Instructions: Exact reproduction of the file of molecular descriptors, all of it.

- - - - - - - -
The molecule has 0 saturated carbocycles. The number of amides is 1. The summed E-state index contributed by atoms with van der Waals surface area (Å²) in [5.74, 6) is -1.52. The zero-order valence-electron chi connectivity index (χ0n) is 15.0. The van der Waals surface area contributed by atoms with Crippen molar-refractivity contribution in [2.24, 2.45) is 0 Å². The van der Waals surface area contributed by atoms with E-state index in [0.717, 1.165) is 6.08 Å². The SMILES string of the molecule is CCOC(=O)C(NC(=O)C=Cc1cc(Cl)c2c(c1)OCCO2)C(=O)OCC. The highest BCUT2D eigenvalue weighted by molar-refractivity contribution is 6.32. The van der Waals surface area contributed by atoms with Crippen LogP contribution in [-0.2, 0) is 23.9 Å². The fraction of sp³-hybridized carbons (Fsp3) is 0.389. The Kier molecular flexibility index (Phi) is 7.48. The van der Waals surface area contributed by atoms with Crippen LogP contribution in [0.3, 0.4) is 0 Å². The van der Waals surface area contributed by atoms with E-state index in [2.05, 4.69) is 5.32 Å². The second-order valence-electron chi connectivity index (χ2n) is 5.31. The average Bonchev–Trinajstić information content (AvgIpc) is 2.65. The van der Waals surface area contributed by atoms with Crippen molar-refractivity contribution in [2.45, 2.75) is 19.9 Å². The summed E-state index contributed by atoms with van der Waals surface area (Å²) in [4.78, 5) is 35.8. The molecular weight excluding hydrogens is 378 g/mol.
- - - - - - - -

The molecule has 0 saturated carbocycles. The number of amides is 1. The summed E-state index contributed by atoms with van der Waals surface area (Å²) in [5.74, 6) is -1.52. The zero-order valence-electron chi connectivity index (χ0n) is 15.0. The van der Waals surface area contributed by atoms with Crippen molar-refractivity contribution in [2.24, 2.45) is 0 Å². The van der Waals surface area contributed by atoms with E-state index in [0.717, 1.165) is 6.08 Å². The SMILES string of the molecule is CCOC(=O)C(NC(=O)C=Cc1cc(Cl)c2c(c1)OCCO2)C(=O)OCC. The highest BCUT2D eigenvalue weighted by molar-refractivity contribution is 6.32. The van der Waals surface area contributed by atoms with Crippen LogP contribution in [-0.2, 0) is 23.9 Å². The fraction of sp³-hybridized carbons (Fsp3) is 0.389. The Kier molecular flexibility index (Phi) is 7.48. The van der Waals surface area contributed by atoms with Crippen LogP contribution in [0.3, 0.4) is 0 Å². The van der Waals surface area contributed by atoms with E-state index in [2.05, 4.69) is 5.32 Å². The second-order valence-electron chi connectivity index (χ2n) is 5.31. The average Bonchev–Trinajstić information content (AvgIpc) is 2.65. The van der Waals surface area contributed by atoms with Crippen molar-refractivity contribution in [2.45, 2.75) is 19.9 Å². The summed E-state index contributed by atoms with van der Waals surface area (Å²) in [4.78, 5) is 35.8. The molecular weight excluding hydrogens is 378 g/mol.